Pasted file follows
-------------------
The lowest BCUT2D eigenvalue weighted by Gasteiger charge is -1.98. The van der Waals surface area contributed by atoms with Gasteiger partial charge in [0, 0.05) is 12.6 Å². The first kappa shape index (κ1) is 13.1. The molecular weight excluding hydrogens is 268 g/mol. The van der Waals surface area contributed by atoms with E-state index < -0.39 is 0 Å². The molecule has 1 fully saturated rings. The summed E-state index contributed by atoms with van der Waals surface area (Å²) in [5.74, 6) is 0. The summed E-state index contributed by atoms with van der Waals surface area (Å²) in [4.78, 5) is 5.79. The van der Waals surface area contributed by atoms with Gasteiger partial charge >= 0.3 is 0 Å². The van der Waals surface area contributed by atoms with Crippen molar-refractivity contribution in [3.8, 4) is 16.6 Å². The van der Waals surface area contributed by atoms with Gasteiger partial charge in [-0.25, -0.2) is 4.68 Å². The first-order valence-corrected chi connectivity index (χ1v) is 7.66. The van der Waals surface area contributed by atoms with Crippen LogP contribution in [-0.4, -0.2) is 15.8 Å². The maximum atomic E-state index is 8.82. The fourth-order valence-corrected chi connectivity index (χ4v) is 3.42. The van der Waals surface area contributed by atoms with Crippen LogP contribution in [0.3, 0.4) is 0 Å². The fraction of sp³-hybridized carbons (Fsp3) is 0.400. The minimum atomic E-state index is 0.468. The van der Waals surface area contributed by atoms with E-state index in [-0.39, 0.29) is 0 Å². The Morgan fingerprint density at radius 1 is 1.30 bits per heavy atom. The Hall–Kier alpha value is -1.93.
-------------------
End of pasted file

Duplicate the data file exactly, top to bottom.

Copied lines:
The lowest BCUT2D eigenvalue weighted by Gasteiger charge is -1.98. The van der Waals surface area contributed by atoms with Gasteiger partial charge in [0, 0.05) is 12.6 Å². The first kappa shape index (κ1) is 13.1. The molecular weight excluding hydrogens is 268 g/mol. The van der Waals surface area contributed by atoms with E-state index < -0.39 is 0 Å². The molecule has 1 fully saturated rings. The summed E-state index contributed by atoms with van der Waals surface area (Å²) in [5.74, 6) is 0. The summed E-state index contributed by atoms with van der Waals surface area (Å²) in [4.78, 5) is 5.79. The van der Waals surface area contributed by atoms with Gasteiger partial charge >= 0.3 is 0 Å². The van der Waals surface area contributed by atoms with Crippen molar-refractivity contribution in [3.8, 4) is 16.6 Å². The van der Waals surface area contributed by atoms with Gasteiger partial charge in [-0.25, -0.2) is 4.68 Å². The first-order valence-corrected chi connectivity index (χ1v) is 7.66. The van der Waals surface area contributed by atoms with Crippen LogP contribution in [-0.4, -0.2) is 15.8 Å². The maximum atomic E-state index is 8.82. The fourth-order valence-corrected chi connectivity index (χ4v) is 3.42. The van der Waals surface area contributed by atoms with Crippen LogP contribution in [0.3, 0.4) is 0 Å². The fraction of sp³-hybridized carbons (Fsp3) is 0.400. The minimum atomic E-state index is 0.468. The van der Waals surface area contributed by atoms with E-state index in [-0.39, 0.29) is 0 Å². The Morgan fingerprint density at radius 1 is 1.30 bits per heavy atom. The Hall–Kier alpha value is -1.93.